Trip pin 35 has a keyed top portion 49 which is press fit into a matingly shaped bore 51 in knuckle 33 which is axially aligned with a two part bore 53 in head 21 of shank 13, one part of which 53-1 is in the lower portion of head 21 and the other part of which 53-2 is in the upper portion of head 21. Thus, rotation of trip pin 35 within shank 13 will carry with it rotation of knuckle 33.

Trip pin 35 serves two functions; first, it rotably fixes knuckle 33 within head 21 of shank 13 and second, when urged to do so, will rotate knuckle 33 within shank 13 from the closed position to the open position. Trip pin 35 is made of a ferrous material and is designed to simulate in shape an air hose in a prototype rolling stock coupler. As is well known in the art of model railmaking, when coupler 11 comes within an appropriate magnetic field, pin 35 will be urged in the direction of arrow 51 carrying with it knuckle 33 to the open position as shown in FIG. 7.

A flange 55 on knuckle 33 cooperates with a portion of the outer surface 57 of shank 13 to provide a stop to limit movement of knuckle 33 to the open position while a projection 59 on the rear of knuckle 33 and the wall of 27 cooperate to provide a stop to limit movement of knuckle 33 to the open position.

Leaf spring 37 is a unitary member which is separate from shank 13 and knuckle 33. Leaf spring 37 has a tapered proximal end 61 so that it can be press fit into rear end 31 of channel 27, a cylindrically shaped distal end 63 which extends out beyond the front end 29 of channel into recess 47 in knuckle 33 and an elongated intermediate portion 65 between ends 61 and 63. The purpose of leaf spring 37 is to provide a force to bias knuckle 33 to the closed position.

End cap 39 is mounted on the upper end 65 of pin 35.

Projection 65 has no function but rather serves to simulate in appearance the knuckle pivot post on a prototype coupler.

Shank 13, spring 37 and end cap 39 are preferably made of glass fiber filled liquid crystal polymer or other higher strength plastic matrices such as polyester or AVS.

Knuckle 33 is preferably made of carbon fiber filled liquid crystal polymer or other suitable plastic materials such as Teflon augmented plastic so that it will easily slide within shank 13.

Coupler 11 operates in a manner similar, for example, to the coupler in U.S. Pat. No. 5,785,192.

Coupler 11 is assembled in the following manner. First, leaf spring 37 is pushed into channel 27 of shank 13. Then, knuckle 33 is inserted into knuckle receiver 41 in head 21. Then, trip pin 35 is inserted through bottom part 53-1 of bore 53, through bore 51 in knuckle 33 and then through top part 53-2 of bore 53. Then end cap 39 is pushed onto the top end of trip pin 35.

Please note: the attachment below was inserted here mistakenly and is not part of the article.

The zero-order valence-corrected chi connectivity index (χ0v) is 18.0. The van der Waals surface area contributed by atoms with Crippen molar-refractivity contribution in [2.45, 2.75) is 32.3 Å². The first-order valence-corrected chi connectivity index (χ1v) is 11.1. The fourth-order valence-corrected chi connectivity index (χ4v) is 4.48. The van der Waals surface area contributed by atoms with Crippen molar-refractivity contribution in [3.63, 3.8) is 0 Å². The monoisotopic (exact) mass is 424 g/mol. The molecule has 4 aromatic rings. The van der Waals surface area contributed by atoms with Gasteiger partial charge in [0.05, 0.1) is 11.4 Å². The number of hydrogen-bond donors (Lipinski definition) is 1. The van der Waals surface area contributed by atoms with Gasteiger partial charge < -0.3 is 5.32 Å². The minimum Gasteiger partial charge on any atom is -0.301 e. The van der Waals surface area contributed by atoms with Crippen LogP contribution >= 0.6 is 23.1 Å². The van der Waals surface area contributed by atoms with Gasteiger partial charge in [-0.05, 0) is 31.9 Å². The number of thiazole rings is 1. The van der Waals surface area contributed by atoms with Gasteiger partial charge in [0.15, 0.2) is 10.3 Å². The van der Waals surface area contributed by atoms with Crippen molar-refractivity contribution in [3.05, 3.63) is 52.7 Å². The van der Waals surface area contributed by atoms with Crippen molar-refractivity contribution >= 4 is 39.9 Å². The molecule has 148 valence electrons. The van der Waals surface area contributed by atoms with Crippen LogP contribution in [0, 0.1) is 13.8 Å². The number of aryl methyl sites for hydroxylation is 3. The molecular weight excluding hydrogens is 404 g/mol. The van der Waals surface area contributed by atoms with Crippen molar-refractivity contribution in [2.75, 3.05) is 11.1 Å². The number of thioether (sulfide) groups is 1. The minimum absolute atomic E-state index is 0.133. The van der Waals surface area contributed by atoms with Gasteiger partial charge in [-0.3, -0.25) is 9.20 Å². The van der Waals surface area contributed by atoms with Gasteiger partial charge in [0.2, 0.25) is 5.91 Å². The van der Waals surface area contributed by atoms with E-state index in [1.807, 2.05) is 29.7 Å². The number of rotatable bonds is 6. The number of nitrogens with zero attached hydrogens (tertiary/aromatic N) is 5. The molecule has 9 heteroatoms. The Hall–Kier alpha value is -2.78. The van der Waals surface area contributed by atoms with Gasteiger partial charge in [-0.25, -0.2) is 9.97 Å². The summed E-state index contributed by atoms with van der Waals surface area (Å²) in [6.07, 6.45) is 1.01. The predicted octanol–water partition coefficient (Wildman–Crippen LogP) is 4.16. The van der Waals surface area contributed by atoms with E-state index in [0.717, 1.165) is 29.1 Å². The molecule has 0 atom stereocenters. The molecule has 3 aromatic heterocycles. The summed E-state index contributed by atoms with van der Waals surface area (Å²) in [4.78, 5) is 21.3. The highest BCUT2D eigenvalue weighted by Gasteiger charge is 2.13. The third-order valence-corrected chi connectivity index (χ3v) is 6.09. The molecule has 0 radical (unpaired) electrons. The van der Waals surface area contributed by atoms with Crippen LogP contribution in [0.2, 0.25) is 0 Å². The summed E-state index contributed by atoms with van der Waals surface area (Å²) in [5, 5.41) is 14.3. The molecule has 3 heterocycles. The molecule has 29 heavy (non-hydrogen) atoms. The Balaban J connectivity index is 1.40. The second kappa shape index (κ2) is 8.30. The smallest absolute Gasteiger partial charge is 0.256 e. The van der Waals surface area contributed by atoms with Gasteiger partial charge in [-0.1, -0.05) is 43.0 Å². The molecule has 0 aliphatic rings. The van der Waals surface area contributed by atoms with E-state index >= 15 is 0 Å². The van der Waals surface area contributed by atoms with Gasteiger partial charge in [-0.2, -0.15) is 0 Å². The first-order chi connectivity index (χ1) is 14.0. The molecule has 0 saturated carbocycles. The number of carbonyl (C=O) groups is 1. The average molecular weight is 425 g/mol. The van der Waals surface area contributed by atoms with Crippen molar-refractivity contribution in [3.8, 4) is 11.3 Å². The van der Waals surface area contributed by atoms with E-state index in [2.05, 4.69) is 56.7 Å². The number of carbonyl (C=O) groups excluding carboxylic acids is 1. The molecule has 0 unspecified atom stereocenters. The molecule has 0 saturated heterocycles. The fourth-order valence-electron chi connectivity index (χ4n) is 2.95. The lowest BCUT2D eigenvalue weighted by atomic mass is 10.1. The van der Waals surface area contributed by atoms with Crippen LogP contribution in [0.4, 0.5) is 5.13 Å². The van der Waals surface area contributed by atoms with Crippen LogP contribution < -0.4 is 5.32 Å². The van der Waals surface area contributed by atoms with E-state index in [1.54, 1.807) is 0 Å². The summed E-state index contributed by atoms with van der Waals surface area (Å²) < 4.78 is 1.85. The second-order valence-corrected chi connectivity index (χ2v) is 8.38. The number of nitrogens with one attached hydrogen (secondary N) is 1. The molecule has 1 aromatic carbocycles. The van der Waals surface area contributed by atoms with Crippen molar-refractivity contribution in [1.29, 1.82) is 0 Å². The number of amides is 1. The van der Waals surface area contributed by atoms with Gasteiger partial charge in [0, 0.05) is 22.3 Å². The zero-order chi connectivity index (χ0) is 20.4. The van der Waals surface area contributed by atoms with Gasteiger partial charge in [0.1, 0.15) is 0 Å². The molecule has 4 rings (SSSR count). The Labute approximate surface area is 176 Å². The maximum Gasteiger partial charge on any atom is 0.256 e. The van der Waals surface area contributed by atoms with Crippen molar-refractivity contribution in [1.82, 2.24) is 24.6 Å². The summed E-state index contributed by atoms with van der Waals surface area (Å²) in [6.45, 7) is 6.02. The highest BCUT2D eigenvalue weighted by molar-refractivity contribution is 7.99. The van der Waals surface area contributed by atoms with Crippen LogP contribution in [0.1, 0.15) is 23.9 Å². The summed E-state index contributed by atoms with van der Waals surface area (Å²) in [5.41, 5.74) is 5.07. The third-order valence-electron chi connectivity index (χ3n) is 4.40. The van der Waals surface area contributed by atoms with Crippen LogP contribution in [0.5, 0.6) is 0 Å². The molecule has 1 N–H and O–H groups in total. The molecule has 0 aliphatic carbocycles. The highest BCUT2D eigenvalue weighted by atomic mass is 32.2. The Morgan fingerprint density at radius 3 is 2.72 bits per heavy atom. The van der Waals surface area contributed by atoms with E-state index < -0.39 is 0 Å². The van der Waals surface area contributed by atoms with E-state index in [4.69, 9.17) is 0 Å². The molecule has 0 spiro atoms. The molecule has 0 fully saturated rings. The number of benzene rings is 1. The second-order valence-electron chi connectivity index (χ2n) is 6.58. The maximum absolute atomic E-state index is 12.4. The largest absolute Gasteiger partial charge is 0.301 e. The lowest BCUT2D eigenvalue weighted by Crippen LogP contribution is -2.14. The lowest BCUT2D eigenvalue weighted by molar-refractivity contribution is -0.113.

As can be appreciated, since leaf spring 37 is disposed inside shank 13 and thus not visible, model railroad coupler 11 more closely resembles a prototype coupler than prior art model railroad couplers.

In the operation of model railroad coupler 11, leaf spring 37 biases knuckle 17 to the closed position and trip pin 35 when actuated will move knuckle to the open position.

Referring now to FIGS. 8–10 there are shown top, side elevation and section views, respectively of two model railroad couplers of this invention coupled together.

Referring now to FIGS. 11 through 16, there is shown another embodiment of a model railroad coupler constructed according to this invention and identified by reference numeral 71.

Model railroad coupler 71 includes a shank 73, a knuckle 75, a leaf spring 77, a trip pin 79 and an end cap 81, as in model railroad coupler 11. Knuckle 75 and end cap 81 are identical in structure and function to knuckle 33 and end cap 39 in model railroad coupler 11.

Model railroad coupler 71 differs from model railroad coupler 11 in that leaf spring 77 is not a separate element as is the case with model railroad coupler 11, but rather is integrally formed with (i.e. is a part of) shank 73.

Shank 73, leaf spring 77 and end cap 81 are made of glass fiber filled liquid crystal polymer or other higher strength plastic matrices such as polyester or AVS. Knuckle 75 is made of carbon fiber filled liquid crystal polymer or other suitable plastic materials such as Teflon augmented plastic. Trip pin 79 is made of a ferrous material.

Model railroad coupler 71 is used in the same way as model railroad coupler 11.

Referring now to FIGS. 17 through 22, there is shown another embodiment of a model railroad coupler constructed according to this invention and identified by reference numeral 91.

Model railroad coupler 91 includes a shank 93, a knuckle 95, a leaf spring 97, a trip pin 99 and an end cap 100, as in model railroad coupler 11. Shank 93 and end cap 81 are identical in structure and function to shank 13 and end cap 39 in model railroad coupler 11.

Model railroad coupler 91 differs from model railroad coupler 11 in that leaf spring 97 is not a separate element as is the case with model railroad coupler 11, but rather is integrally formed with (i.e. is a part of) knuckle 95.

Shank 93, leaf spring 97 and end cap 100 are made of glass fiber filled liquid crystal polymer or other higher strength plastic matrices such as polyester or AVS. Knuckle 95 is made of carbon fiber filled liquid crystal polymer or other suitable plastic materials such as Teflon augmented plastic. Trip pin 99 is made of a ferrous material.